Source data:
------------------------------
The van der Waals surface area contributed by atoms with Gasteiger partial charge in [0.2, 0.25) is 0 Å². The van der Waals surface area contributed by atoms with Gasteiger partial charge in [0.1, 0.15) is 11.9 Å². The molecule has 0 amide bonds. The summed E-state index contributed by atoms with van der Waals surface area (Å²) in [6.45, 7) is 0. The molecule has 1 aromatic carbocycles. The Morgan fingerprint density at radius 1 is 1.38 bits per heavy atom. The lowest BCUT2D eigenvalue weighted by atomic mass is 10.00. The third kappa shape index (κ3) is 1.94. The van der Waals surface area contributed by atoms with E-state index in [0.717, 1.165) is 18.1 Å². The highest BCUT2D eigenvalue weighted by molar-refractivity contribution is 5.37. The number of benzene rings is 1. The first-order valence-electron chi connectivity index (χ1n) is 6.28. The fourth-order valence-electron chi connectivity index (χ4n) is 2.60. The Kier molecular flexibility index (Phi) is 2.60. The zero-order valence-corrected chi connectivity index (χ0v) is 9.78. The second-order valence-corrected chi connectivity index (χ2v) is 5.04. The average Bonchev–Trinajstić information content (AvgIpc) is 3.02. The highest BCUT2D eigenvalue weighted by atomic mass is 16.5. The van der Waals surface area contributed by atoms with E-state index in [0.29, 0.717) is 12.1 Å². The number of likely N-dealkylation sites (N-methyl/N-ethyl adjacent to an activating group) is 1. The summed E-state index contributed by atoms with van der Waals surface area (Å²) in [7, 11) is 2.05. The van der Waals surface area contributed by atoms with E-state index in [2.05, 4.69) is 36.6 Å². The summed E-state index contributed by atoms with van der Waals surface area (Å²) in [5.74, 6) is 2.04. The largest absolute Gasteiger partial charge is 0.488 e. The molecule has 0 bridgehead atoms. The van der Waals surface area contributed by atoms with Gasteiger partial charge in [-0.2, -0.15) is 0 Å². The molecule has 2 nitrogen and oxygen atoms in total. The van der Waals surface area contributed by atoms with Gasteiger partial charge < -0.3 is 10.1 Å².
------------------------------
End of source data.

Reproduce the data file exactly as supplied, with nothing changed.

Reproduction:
The van der Waals surface area contributed by atoms with Gasteiger partial charge in [0.2, 0.25) is 0 Å². The van der Waals surface area contributed by atoms with Gasteiger partial charge in [0.1, 0.15) is 11.9 Å². The molecule has 0 amide bonds. The summed E-state index contributed by atoms with van der Waals surface area (Å²) in [6.45, 7) is 0. The molecule has 1 aromatic carbocycles. The Morgan fingerprint density at radius 1 is 1.38 bits per heavy atom. The lowest BCUT2D eigenvalue weighted by atomic mass is 10.00. The third kappa shape index (κ3) is 1.94. The van der Waals surface area contributed by atoms with E-state index in [0.717, 1.165) is 18.1 Å². The highest BCUT2D eigenvalue weighted by molar-refractivity contribution is 5.37. The number of benzene rings is 1. The first-order valence-electron chi connectivity index (χ1n) is 6.28. The fourth-order valence-electron chi connectivity index (χ4n) is 2.60. The Kier molecular flexibility index (Phi) is 2.60. The zero-order valence-corrected chi connectivity index (χ0v) is 9.78. The second-order valence-corrected chi connectivity index (χ2v) is 5.04. The average Bonchev–Trinajstić information content (AvgIpc) is 3.02. The highest BCUT2D eigenvalue weighted by atomic mass is 16.5. The van der Waals surface area contributed by atoms with E-state index in [0.29, 0.717) is 12.1 Å². The number of likely N-dealkylation sites (N-methyl/N-ethyl adjacent to an activating group) is 1. The summed E-state index contributed by atoms with van der Waals surface area (Å²) in [7, 11) is 2.05. The van der Waals surface area contributed by atoms with E-state index in [2.05, 4.69) is 36.6 Å². The summed E-state index contributed by atoms with van der Waals surface area (Å²) in [5.74, 6) is 2.04. The largest absolute Gasteiger partial charge is 0.488 e. The molecule has 0 bridgehead atoms. The van der Waals surface area contributed by atoms with Gasteiger partial charge in [-0.2, -0.15) is 0 Å². The molecule has 2 nitrogen and oxygen atoms in total. The van der Waals surface area contributed by atoms with Gasteiger partial charge < -0.3 is 10.1 Å².